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Woods Walker
 
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Location: Northern Illinois

RE: How to Find Food Sources and Deer Bedding Areas in Deep Woods

Postby Woods Walker » Wed Sep 16, 2009 8:58 am

ORIGINAL: 69Viking

ORIGINAL: Goose

I would highly recommend Greg Millers books on this topic. He has a couple devoted to doing just what your asking. He's from northern WI and has a lot of experience in the big woods.

I would suggest burning a lot of shoe leather in trying to figure them out. It is a different game and hard work is the only way to succeed.
Clear cuts are a great feeding location for the first 5 years or so. After that they make great bedding areas.
Follow trails and see where they go and come from.
Ridges are great spots especially oak ridges. Saddles (little dips) on ridges can also be a great ambush spot.
Creek crossings and even beaver ponds are a great place to look. Green food is normally more abundant along a water source so the deer will frequent these areas as well.
Thick cedar swamps are also great bedding areas.

I guess my best advice is to do some hard-core scouting and see what the sign tells you.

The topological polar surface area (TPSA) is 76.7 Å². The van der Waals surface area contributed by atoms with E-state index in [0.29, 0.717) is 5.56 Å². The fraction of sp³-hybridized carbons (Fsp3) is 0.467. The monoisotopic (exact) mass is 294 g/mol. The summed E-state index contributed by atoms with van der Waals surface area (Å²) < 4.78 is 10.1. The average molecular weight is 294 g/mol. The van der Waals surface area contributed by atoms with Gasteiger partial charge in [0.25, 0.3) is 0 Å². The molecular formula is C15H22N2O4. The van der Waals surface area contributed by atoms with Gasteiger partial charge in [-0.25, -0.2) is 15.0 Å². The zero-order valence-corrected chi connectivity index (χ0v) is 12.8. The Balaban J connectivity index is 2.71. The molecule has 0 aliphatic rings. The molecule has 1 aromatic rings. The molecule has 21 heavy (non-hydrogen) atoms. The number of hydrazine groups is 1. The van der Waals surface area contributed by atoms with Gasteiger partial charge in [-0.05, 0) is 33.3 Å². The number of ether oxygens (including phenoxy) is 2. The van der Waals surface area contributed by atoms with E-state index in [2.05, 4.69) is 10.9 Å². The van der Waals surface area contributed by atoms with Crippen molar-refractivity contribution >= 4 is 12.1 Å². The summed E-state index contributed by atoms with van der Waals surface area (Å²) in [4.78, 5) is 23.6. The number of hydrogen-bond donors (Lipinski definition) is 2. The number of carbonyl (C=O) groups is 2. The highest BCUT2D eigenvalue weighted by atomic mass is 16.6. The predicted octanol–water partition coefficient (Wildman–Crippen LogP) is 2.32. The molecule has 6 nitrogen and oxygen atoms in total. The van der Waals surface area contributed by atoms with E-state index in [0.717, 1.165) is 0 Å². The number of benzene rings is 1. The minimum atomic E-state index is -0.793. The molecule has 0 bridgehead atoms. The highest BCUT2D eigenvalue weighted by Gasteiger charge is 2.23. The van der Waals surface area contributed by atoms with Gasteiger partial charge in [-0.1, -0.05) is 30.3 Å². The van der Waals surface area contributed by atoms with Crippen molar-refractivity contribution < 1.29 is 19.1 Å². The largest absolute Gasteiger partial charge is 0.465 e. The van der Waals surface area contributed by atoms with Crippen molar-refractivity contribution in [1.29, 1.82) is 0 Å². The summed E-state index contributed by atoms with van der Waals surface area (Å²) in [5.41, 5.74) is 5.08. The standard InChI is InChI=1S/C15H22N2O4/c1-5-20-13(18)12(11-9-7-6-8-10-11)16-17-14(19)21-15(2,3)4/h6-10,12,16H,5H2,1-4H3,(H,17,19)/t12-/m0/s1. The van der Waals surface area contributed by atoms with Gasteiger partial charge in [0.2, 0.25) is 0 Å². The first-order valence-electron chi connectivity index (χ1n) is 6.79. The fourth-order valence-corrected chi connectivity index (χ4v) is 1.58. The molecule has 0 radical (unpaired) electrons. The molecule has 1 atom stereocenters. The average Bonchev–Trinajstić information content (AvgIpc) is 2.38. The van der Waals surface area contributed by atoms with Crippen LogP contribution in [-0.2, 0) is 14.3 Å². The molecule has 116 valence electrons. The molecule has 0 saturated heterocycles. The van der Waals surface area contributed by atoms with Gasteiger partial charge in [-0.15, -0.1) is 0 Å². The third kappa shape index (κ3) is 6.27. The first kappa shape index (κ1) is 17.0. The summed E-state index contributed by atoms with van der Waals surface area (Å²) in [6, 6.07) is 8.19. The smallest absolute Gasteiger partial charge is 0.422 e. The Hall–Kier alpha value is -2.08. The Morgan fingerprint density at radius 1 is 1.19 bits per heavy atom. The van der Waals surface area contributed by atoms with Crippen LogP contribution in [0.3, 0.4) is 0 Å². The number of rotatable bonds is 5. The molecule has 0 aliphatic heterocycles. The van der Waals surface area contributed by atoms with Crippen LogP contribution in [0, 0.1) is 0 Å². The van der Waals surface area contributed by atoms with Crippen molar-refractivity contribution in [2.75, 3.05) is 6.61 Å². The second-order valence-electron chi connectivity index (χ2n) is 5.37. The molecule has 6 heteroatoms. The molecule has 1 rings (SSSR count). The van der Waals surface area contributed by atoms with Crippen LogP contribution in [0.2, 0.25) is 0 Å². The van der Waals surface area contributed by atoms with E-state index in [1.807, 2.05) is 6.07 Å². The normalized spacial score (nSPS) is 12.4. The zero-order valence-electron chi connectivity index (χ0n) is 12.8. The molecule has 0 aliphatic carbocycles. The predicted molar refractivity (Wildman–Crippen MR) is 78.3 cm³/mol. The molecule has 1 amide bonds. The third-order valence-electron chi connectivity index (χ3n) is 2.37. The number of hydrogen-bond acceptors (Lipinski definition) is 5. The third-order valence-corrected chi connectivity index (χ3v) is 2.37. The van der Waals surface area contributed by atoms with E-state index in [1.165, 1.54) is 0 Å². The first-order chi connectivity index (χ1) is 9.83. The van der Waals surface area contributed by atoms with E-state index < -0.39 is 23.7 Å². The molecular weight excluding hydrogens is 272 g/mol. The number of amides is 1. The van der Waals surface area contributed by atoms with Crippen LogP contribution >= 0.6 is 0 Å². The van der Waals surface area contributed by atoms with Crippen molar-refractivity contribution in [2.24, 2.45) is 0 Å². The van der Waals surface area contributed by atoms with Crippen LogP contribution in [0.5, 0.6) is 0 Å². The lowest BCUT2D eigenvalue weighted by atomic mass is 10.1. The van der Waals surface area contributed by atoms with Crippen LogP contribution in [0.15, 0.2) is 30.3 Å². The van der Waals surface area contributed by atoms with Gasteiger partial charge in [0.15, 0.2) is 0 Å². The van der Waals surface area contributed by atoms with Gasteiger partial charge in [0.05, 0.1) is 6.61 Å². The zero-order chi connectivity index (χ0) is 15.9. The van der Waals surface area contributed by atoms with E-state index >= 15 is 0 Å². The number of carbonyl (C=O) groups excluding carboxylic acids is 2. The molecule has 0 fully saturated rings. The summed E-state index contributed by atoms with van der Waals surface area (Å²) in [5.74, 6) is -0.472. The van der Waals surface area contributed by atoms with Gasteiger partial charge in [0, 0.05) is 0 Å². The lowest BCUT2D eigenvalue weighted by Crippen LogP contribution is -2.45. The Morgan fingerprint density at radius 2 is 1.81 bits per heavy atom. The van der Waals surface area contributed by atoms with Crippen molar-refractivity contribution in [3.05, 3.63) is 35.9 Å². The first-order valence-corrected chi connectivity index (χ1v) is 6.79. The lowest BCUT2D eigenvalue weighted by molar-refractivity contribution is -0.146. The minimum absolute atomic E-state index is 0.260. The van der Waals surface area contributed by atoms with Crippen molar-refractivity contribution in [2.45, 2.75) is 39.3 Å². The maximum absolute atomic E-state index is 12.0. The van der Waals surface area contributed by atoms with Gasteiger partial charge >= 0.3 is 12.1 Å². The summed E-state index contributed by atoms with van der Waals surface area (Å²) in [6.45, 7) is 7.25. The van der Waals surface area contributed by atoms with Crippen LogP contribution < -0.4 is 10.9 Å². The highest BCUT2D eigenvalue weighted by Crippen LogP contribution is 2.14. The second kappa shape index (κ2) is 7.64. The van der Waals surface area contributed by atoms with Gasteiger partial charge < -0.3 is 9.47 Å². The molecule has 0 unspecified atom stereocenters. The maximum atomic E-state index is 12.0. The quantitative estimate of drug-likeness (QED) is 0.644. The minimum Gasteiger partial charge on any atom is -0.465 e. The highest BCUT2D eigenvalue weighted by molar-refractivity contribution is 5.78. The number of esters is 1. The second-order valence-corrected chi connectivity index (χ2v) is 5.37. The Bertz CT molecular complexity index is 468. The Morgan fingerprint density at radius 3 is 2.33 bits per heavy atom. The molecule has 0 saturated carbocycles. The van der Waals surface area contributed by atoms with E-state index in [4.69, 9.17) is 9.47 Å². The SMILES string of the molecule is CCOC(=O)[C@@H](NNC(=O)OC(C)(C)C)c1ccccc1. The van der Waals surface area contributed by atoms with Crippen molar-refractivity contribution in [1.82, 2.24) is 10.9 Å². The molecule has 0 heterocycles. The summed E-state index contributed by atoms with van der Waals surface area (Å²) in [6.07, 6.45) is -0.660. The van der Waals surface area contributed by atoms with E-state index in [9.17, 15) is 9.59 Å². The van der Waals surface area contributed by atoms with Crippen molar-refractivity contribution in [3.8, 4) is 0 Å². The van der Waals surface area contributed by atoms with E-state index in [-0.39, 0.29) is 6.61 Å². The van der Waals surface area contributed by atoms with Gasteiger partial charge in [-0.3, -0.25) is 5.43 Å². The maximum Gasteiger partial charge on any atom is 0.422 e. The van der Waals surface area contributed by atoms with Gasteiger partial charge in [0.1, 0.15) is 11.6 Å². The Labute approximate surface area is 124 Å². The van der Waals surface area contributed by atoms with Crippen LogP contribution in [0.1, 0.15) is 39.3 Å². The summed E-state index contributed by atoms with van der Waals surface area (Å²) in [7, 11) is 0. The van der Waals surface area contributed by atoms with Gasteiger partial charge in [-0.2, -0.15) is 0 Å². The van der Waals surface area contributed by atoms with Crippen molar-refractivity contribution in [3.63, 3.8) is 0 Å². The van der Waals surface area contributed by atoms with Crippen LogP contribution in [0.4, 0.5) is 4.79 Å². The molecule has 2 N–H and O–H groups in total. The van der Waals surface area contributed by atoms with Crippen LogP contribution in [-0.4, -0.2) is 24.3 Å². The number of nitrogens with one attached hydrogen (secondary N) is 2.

Pmsmith this is some great advice Goose has given you, I can't really think of anything more to add other than buy the book if he says it will help you. I originally just read magazines but have learned so much more since I started reading books recommended by forum members. With a family of 4 though I just wish I could find more time to read! Good luck, Goose's advice should get you on the right track.

 
Yes he did. He pretty well covered it.
 
The only thing I'd add is to look for EDGES. Not field edges necessariy, but edges of ANY type of habitat or vegetation types. They may also be very subtle, such as where an area of heavy shade meets an area of more sun. The difference in the plant growth both in variety and quantity can vary enough to be a draw to deer. Look also where there may be a "bump" in the topography. Deer will sometimes work these "bumps" or humps like fish do in an otherwise flat lake. In Wisconsin, who's topography is glacial based, these are not uncommon. We have these in Illinois, and they are usually populated by oaks, and in good mast years can be a real deer magnet. The main thing is to be observant, and like Goose says, you will cover a lot of ground. The woods may all look the same, but I assure you it's not.
Hunt Hard,

Kill Swiftly,

Waste Nothing,

Offer No Apologies.....

>>>--------------------------------->
NRA Endowment Life Member

Skinner Creek Stalkr
 
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RE: How to Find Food Sources and Deer Bedding Areas in Deep Woods

Postby Skinner Creek Stalkr » Fri Sep 18, 2009 4:17 pm

I have been a northern WI big woods hunter my whole life and I have to say that everything that has been reccommended is great. I concentrate on beaver dams as deer will use them for crossing when the ponds are active. Also I target edges of preferrably three cover types converging. Lastly, and this one is fairly rare but works good when you can find it is target oaks when acorns are dropping. I hunt approximately 25,000 acres of county land and I know of only a handful of spots where oak ridges occur in any amount. Great stuff though guys.